Tuesday, July 03, 2012
Back in 2009, when the movie released, I was keen on catching the biopic of Amelia Earhart (July 24, 1897 – disappeared 1937) at the theater and for whatever reason, the plan never materialized. On my usual Friday visit to Phialdelphia's Free Public Library, I came across the DVD waiting for me to pick it up.
Amelia (Hilary Swank) is the story of a rebellious tomboy who despite being discouraged by a male dominated society, never allows anyone to turn her around and goes on to become the first woman to fly solo across the Atlantic. Naturally, she becomes a trailblazer for women in the aviation industry encouraging competitions for women aviators and also forms the all women's flying team, the Ninety-Nines, honoring the 99 women aviators who had applied to the group. Driven by her saavy publicist, George Putnam aka GP (Richard Gere) whom she eventually marries after much reluctance, she authors numerous books based on her flying expeditions and participates in huge endorsements to raise funding for her expeditions. She also became the first woman to receive the United States Distinguished Flying Cross, honoring her achievements and contribution to the field of aviation. Amelia and Lady Roosevelt also became fast friends sharing a common love for flying.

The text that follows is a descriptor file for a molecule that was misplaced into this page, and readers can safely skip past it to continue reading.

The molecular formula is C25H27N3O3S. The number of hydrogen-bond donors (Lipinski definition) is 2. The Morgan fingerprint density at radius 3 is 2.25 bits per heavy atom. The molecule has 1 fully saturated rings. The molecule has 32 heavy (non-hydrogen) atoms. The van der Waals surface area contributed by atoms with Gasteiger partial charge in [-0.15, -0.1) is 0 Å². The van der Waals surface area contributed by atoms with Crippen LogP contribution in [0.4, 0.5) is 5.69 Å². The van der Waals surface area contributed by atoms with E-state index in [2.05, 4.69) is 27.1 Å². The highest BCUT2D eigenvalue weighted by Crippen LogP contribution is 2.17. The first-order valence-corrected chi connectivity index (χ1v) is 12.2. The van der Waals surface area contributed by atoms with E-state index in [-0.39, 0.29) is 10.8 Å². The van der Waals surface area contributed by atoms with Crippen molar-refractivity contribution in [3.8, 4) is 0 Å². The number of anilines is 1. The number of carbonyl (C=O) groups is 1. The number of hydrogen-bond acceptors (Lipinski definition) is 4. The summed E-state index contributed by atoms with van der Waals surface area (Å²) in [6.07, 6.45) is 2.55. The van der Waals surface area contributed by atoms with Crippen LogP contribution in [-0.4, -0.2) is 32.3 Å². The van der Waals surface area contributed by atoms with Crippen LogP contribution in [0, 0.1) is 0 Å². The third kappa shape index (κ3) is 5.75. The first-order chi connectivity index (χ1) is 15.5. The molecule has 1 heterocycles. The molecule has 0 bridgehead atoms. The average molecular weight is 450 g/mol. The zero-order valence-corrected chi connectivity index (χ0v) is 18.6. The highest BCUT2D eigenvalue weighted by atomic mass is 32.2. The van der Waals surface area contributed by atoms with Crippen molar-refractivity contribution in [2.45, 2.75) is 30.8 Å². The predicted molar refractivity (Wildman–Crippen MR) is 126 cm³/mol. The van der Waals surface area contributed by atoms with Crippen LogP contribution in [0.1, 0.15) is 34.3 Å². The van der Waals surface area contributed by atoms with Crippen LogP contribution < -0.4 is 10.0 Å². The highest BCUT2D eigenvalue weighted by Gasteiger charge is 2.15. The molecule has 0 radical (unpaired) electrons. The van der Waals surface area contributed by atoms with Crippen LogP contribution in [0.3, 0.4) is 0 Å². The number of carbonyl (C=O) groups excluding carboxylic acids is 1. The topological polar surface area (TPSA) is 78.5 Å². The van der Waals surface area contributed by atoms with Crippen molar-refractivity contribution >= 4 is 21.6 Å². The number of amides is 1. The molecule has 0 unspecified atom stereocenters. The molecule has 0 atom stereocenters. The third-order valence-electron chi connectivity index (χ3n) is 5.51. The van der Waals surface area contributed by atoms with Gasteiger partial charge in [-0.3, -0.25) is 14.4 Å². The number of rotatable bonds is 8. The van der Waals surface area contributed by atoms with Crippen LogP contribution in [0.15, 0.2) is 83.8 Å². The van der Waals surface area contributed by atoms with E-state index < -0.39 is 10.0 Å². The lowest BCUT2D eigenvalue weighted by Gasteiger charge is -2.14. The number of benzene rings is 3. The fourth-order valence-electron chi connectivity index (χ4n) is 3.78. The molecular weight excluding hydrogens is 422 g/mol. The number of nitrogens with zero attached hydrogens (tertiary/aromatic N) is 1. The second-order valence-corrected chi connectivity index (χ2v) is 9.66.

On her second attempt to circumnavigate the globe in her Lockheed Electra 10E, with her one and only navigator, Fred Noonan (Christopher Eccleston), a pioneer in commercial flights, both of them disappear over the Central Pacific ocean due to poor communication and signals, missing their landing at Howland island. The search for the two aviation pioneers was one of the most biggest and expensive undertaking by the US government, with expenses surging up to USD 4 million. The mystery over their disappearance still remains a question and a source of fascination even today. Many theories have been proposed over the communication and navigation trials that the crew and the air stations may have experienced, which led to the tragedy.
Directed by Mira Nair and co-produced by Hilary Swank, the movie fails to deliver in many aspects. The backdrop, carefully designed wardrobe, crisp editing are commendable; however, Hilary Swank looks unsure, unable to emote and contrived throughout the movie. While Gere delivers his on screen presence with finesse, the chemistry between the two is questionable. The biopic turned out to be a soapy drama of Amelia the woman, rather than Amelia the adventurer, the pioneer of her times.
When you read about Amelia Earhart's life, it certainly leaves an indelible mark on you. The movie, however fails.